The FIA, Formula 1's governing body, has announced that International Court of Appeal will convene in September to hear the spy row appeal requested by FIA president, Max Mosley.

Mosley has referred the matter to the Court of Appeal as a result of Ferraris misgivings over the original verdict reached by the World Motor Sport Council on July 26.

A brief statement announced that the proceedings will take place sandwiched between the back-to-back events in Italy and Belgium in September, with the Court assembling one-day before practice begins at Spa, on Thursday September 13. It is somewhat later than thought, as most reports had suggested that a late August date was likely for the hearing.

As was made public over the Hungarian Grand Prix weekend, all the teams in the sport have been invited to attend, while it will also be open to the media too.

The full statement read:

"The International Court of Appeal (ICA) will meet in Paris on Thursday September 13, 2007 to hear a referral by the President of the FIA concerning a decision of the World Motor Sport Council regarding a breach by the Vodafone McLaren Mercedes team of Article 151(c) of the International Sporting Code.

"The referral was made by the FIA President under the terms of Article 23(1) of the FIA Statutes and Article 1 of the ICA Rules and Procedure.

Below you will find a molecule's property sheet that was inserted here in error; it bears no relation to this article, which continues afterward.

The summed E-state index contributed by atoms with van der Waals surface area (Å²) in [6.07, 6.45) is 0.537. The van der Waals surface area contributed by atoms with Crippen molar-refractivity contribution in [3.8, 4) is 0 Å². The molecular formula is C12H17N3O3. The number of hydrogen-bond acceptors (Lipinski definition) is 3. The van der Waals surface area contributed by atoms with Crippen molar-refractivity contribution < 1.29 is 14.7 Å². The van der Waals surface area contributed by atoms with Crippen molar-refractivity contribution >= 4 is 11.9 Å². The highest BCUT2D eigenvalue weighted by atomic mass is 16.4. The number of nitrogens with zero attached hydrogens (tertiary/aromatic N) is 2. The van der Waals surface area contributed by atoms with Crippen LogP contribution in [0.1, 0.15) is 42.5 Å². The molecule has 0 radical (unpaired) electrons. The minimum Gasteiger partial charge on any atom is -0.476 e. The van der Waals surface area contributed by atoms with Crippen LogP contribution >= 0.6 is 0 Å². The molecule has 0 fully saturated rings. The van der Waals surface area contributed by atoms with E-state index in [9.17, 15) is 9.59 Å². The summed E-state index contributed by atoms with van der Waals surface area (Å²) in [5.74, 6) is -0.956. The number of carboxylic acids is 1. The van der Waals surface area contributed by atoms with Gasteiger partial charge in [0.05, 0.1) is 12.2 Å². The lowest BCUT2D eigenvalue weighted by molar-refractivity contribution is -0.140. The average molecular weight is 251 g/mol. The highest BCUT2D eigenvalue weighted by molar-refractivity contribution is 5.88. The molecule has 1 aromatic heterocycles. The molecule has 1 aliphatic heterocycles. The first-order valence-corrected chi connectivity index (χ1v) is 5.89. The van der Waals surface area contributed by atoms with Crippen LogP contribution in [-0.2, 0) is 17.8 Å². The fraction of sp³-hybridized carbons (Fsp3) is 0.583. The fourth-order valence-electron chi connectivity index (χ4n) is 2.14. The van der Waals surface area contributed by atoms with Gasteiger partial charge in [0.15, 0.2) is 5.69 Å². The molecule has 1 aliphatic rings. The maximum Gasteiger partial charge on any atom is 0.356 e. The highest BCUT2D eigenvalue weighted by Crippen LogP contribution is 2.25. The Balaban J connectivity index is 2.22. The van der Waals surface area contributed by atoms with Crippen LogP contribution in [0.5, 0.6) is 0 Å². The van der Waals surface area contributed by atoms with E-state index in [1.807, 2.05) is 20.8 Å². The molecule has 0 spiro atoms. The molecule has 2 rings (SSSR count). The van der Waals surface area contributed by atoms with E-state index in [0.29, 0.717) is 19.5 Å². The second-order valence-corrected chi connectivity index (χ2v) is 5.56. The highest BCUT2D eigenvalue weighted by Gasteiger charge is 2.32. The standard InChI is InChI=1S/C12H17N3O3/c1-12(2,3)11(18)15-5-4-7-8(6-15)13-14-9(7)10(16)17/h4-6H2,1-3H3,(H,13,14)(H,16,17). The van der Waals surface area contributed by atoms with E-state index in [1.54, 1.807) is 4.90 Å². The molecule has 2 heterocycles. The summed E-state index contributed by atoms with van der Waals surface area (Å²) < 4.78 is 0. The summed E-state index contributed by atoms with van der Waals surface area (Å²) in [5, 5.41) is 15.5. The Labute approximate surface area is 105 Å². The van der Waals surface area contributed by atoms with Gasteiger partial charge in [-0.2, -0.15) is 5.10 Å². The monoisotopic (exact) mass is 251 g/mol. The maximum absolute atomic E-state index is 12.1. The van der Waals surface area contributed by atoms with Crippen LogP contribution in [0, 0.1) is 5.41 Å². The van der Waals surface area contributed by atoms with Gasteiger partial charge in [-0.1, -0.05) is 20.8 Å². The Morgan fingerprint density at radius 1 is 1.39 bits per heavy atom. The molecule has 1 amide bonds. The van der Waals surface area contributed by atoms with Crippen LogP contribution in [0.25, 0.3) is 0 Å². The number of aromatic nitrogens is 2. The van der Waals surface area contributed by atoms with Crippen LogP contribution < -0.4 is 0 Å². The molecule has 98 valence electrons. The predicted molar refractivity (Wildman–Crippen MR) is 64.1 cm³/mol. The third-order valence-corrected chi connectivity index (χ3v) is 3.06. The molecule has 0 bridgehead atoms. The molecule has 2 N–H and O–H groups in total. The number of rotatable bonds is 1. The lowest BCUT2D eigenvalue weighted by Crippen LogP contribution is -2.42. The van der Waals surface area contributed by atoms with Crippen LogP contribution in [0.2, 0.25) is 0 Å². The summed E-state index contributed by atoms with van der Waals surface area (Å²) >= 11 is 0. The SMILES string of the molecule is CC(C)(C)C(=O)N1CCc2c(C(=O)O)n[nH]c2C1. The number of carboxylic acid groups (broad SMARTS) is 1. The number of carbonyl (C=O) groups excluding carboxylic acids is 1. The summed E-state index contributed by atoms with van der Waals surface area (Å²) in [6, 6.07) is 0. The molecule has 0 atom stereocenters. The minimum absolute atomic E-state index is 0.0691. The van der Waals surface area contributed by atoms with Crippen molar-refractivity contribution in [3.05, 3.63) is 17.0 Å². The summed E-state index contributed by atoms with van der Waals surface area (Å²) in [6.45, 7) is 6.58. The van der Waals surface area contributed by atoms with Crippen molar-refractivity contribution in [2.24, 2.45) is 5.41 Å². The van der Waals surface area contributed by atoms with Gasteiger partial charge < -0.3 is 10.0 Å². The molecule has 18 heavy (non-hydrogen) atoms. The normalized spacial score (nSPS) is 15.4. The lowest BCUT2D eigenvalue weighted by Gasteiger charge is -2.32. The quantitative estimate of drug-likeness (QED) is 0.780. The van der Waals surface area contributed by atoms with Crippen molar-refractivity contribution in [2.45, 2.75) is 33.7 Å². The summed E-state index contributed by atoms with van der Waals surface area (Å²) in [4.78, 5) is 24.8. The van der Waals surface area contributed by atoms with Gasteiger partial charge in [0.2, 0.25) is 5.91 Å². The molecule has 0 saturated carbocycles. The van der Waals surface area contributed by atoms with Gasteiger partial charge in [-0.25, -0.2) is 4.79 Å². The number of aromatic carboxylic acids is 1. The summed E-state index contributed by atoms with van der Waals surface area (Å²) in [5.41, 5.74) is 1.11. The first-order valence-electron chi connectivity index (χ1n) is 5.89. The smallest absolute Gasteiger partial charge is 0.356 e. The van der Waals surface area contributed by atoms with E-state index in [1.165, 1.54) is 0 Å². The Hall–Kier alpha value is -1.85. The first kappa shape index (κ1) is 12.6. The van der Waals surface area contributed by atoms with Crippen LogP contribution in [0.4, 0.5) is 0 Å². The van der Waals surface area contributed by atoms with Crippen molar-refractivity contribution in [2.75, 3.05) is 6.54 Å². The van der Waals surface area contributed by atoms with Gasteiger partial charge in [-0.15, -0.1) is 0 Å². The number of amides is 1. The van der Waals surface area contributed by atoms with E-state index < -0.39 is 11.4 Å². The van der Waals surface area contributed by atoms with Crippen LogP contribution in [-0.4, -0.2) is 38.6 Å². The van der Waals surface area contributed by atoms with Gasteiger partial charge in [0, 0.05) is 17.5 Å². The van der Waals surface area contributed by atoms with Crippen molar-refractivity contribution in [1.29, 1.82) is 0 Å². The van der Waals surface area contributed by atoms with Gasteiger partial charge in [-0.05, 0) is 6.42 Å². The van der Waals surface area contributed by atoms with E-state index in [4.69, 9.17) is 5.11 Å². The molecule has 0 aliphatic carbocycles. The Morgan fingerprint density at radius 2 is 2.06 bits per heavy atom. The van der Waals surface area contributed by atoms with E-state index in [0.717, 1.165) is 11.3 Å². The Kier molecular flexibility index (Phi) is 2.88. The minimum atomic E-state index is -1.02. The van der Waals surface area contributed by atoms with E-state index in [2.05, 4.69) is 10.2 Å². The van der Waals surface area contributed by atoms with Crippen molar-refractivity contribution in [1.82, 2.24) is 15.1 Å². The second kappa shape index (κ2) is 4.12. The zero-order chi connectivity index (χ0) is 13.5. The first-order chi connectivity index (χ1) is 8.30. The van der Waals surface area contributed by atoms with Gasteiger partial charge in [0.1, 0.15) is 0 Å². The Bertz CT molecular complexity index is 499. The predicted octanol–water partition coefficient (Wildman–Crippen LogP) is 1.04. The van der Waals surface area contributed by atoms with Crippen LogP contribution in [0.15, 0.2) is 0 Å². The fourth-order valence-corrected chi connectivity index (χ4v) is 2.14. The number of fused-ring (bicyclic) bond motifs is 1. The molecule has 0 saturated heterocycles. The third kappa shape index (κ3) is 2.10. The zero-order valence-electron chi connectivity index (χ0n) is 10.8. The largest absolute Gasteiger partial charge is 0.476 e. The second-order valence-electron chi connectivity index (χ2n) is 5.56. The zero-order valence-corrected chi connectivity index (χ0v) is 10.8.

"In the interests of transparency the hearing will be open to members of the press and details of the accreditation procedure will be published closer to the time.

"All of the teams competing in the 2007 FIA Formula One World Championship have been given the opportunity to make written submissions to the ICA and have been invited to attend the hearing to supplement their submissions with oral presentations."

For the record, the original WMSC verdict noted that there while McLaren was in possession of the confidential Ferrari dossier and in breach of article 151c of the International Sporting Code, there was 'insufficient evidence that it had been used in such a way as to interfere improperly with the FIA Formula 1 World Championship'.

As such no penalty was given - something the Scuderia was not happy about, hence the row has dragged on to the Court of Appeal.

 

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